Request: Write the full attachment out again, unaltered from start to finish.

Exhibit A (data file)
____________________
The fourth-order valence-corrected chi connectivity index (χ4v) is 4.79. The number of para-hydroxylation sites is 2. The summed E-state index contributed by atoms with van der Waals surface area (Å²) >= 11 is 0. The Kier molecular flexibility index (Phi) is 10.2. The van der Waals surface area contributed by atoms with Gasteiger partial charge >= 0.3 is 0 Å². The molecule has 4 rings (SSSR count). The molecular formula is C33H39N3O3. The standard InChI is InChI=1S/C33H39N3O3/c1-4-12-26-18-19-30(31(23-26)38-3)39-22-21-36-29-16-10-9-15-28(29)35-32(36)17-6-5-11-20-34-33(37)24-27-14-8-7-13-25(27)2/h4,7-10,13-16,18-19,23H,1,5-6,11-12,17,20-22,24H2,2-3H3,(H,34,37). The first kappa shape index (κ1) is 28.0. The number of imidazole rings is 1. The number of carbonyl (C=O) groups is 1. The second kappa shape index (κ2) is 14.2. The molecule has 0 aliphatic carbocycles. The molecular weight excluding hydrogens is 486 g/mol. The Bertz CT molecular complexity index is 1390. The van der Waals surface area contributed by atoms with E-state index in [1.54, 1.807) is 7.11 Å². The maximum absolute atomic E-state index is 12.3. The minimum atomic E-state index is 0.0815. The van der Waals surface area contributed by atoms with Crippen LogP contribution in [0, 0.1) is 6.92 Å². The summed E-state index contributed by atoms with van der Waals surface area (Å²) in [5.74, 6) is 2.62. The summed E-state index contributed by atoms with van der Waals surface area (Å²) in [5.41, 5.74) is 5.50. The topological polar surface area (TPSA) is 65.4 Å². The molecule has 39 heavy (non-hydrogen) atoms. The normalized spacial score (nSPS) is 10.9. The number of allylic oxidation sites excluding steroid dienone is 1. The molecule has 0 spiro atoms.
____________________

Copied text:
The fourth-order valence-corrected chi connectivity index (χ4v) is 4.79. The number of para-hydroxylation sites is 2. The summed E-state index contributed by atoms with van der Waals surface area (Å²) >= 11 is 0. The Kier molecular flexibility index (Phi) is 10.2. The van der Waals surface area contributed by atoms with Gasteiger partial charge >= 0.3 is 0 Å². The molecule has 4 rings (SSSR count). The molecular formula is C33H39N3O3. The standard InChI is InChI=1S/C33H39N3O3/c1-4-12-26-18-19-30(31(23-26)38-3)39-22-21-36-29-16-10-9-15-28(29)35-32(36)17-6-5-11-20-34-33(37)24-27-14-8-7-13-25(27)2/h4,7-10,13-16,18-19,23H,1,5-6,11-12,17,20-22,24H2,2-3H3,(H,34,37). The first kappa shape index (κ1) is 28.0. The number of imidazole rings is 1. The number of carbonyl (C=O) groups is 1. The second kappa shape index (κ2) is 14.2. The molecule has 0 aliphatic carbocycles. The molecular weight excluding hydrogens is 486 g/mol. The Bertz CT molecular complexity index is 1390. The van der Waals surface area contributed by atoms with E-state index in [1.54, 1.807) is 7.11 Å². The maximum absolute atomic E-state index is 12.3. The minimum atomic E-state index is 0.0815. The van der Waals surface area contributed by atoms with Crippen LogP contribution in [0, 0.1) is 6.92 Å². The summed E-state index contributed by atoms with van der Waals surface area (Å²) in [5.74, 6) is 2.62. The summed E-state index contributed by atoms with van der Waals surface area (Å²) in [5.41, 5.74) is 5.50. The topological polar surface area (TPSA) is 65.4 Å². The molecule has 39 heavy (non-hydrogen) atoms. The normalized spacial score (nSPS) is 10.9. The number of allylic oxidation sites excluding steroid dienone is 1. The molecule has 0 spiro atoms.